The True Society. Frank Tannenbaum, Jonathan Cape. 21s.

The trade union movement, Tannenbaum argues, by virtue of the necessarily piecemeal and pragmatic character of its activity and its growing tendency towards multi-functionalism, together with what he discerns as a long-term trend towards the convergence of the trade union and the corporation, represents the principal ‘conservative’ and ‘counter-revolutionary’ force of our time. The trade unions, he asserts, through their lack of commitment to any ‘general theory or ideology’ are serving to re-create industrial society along lines which differ widely from those which the ‘social revolutionaries’ would seek to impose upon it but which unwittingly enshrines those values ‘derived from the past’ in which man has found his human dignity. The industrial revolution is regarded as an anarchic interregnum between the feudalism which it disrupted and the new corporate society, compatible with ‘the complexities and exactions of modern management’ which is to come, and in which the trade union increasingly comes to be the ‘true society’ in which anomic industrial man finds a resting place.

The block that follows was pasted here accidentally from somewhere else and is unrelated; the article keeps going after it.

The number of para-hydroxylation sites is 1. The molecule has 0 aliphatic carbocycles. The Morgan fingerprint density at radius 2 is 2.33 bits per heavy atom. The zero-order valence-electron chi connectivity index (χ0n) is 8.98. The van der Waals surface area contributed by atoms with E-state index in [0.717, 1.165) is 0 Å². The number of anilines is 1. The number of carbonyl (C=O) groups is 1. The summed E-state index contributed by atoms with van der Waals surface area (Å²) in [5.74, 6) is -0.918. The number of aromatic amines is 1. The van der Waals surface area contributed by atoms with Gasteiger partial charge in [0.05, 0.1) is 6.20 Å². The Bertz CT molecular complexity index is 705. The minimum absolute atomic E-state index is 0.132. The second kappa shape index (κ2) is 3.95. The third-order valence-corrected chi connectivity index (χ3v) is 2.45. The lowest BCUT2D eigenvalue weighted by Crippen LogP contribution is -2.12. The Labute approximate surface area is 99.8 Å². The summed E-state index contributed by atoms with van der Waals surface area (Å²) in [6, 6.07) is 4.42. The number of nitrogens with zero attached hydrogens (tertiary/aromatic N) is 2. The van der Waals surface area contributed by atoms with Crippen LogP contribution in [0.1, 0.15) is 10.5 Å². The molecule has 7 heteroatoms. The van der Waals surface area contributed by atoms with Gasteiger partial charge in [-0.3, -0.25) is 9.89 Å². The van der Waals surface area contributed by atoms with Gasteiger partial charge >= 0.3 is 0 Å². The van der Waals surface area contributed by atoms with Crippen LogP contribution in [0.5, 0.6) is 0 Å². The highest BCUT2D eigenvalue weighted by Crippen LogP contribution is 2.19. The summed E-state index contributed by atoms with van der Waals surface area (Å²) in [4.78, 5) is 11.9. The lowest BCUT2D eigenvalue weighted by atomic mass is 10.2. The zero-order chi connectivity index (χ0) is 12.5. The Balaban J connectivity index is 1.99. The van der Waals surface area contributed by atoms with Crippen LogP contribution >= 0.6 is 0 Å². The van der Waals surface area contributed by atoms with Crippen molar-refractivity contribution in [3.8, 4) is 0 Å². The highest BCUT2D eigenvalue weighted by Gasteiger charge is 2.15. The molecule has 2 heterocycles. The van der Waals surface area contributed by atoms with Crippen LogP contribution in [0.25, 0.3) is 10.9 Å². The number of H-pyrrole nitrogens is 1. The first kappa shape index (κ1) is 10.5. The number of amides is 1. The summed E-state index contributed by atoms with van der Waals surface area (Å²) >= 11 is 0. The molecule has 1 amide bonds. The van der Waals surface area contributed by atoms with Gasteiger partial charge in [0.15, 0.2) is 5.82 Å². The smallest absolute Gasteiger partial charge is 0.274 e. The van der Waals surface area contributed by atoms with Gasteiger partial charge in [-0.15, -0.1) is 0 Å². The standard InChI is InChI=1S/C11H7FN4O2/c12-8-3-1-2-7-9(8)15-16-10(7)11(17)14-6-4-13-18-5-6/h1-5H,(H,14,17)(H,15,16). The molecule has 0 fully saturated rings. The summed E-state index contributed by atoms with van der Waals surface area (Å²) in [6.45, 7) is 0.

It is in many ways a very bad book indeed. Essentially concerned with the future of capitalism, the word ‘capitalism’ does not appear in the text; it dismisses the concept of class in a footnote as ‘a hindrance to social analysis’; the use of sources, which are sometimes discredited, sometimes irrelevant, shows a lack of sophistication which is at times embarrassing. The book has the advantage of being short but has no index and contains an introduction by ‘The Rt. Hon. Lord Robens of Waldingham P.C.’ which is devoid of content. The decision to publish the book in Britain, in unrevised form 14 years or so after its publication in America is a rather surprising one, but nevertheless may serve to direct the minds of some socialists to a number of thorny problems concerning the role of trade unions in both capitalist and socialist society, not the least of which cluster around the general notion that the strengthening of a wide range of ‘non-economic’ functions on the part of trade unions is an appropriate response, both to the immediate growing multifunctionalism of paternalistic capitalism, and to the wider difficulties associated with the division of labour in society.

Liam O’Sullivan